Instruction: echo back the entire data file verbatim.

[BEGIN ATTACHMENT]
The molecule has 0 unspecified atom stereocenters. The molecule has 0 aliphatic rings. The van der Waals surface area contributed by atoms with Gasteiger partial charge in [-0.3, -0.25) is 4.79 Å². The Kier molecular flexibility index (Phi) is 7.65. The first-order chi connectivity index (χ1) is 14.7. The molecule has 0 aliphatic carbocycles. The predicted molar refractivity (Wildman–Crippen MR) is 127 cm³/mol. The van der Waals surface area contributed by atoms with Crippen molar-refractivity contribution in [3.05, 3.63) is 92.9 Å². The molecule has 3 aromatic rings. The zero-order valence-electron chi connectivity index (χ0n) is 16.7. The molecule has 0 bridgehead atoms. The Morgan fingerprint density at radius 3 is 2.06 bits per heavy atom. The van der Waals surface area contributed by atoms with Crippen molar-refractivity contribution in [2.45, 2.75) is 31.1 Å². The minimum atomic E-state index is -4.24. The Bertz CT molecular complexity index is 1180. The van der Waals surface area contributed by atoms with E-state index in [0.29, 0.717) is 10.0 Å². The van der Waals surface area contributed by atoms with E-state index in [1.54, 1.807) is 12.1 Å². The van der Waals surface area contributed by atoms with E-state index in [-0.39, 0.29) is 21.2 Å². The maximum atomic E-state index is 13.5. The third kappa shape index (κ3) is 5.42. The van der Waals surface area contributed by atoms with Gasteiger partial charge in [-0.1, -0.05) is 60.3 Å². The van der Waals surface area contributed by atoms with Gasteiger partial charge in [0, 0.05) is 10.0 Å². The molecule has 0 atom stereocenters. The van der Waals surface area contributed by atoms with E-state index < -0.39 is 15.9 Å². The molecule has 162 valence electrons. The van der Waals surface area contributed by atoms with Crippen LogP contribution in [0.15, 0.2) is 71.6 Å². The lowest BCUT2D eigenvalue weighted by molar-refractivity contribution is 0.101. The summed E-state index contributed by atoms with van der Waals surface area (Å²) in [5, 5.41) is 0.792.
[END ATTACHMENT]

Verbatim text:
The molecule has 0 unspecified atom stereocenters. The molecule has 0 aliphatic rings. The van der Waals surface area contributed by atoms with Gasteiger partial charge in [-0.3, -0.25) is 4.79 Å². The Kier molecular flexibility index (Phi) is 7.65. The first-order chi connectivity index (χ1) is 14.7. The molecule has 0 aliphatic carbocycles. The predicted molar refractivity (Wildman–Crippen MR) is 127 cm³/mol. The van der Waals surface area contributed by atoms with Crippen molar-refractivity contribution in [3.05, 3.63) is 92.9 Å². The molecule has 3 aromatic rings. The zero-order valence-electron chi connectivity index (χ0n) is 16.7. The molecule has 0 bridgehead atoms. The Morgan fingerprint density at radius 3 is 2.06 bits per heavy atom. The van der Waals surface area contributed by atoms with Crippen molar-refractivity contribution in [2.45, 2.75) is 31.1 Å². The minimum atomic E-state index is -4.24. The Bertz CT molecular complexity index is 1180. The van der Waals surface area contributed by atoms with E-state index in [0.29, 0.717) is 10.0 Å². The van der Waals surface area contributed by atoms with E-state index in [1.54, 1.807) is 12.1 Å². The van der Waals surface area contributed by atoms with E-state index in [-0.39, 0.29) is 21.2 Å². The maximum atomic E-state index is 13.5. The third kappa shape index (κ3) is 5.42. The van der Waals surface area contributed by atoms with Gasteiger partial charge in [-0.1, -0.05) is 60.3 Å². The van der Waals surface area contributed by atoms with Gasteiger partial charge in [0, 0.05) is 10.0 Å². The molecule has 0 atom stereocenters. The van der Waals surface area contributed by atoms with E-state index < -0.39 is 15.9 Å². The molecule has 162 valence electrons. The van der Waals surface area contributed by atoms with Crippen LogP contribution in [0.15, 0.2) is 71.6 Å². The lowest BCUT2D eigenvalue weighted by molar-refractivity contribution is 0.101. The summed E-state index contributed by atoms with van der Waals surface area (Å²) in [5, 5.41) is 0.792.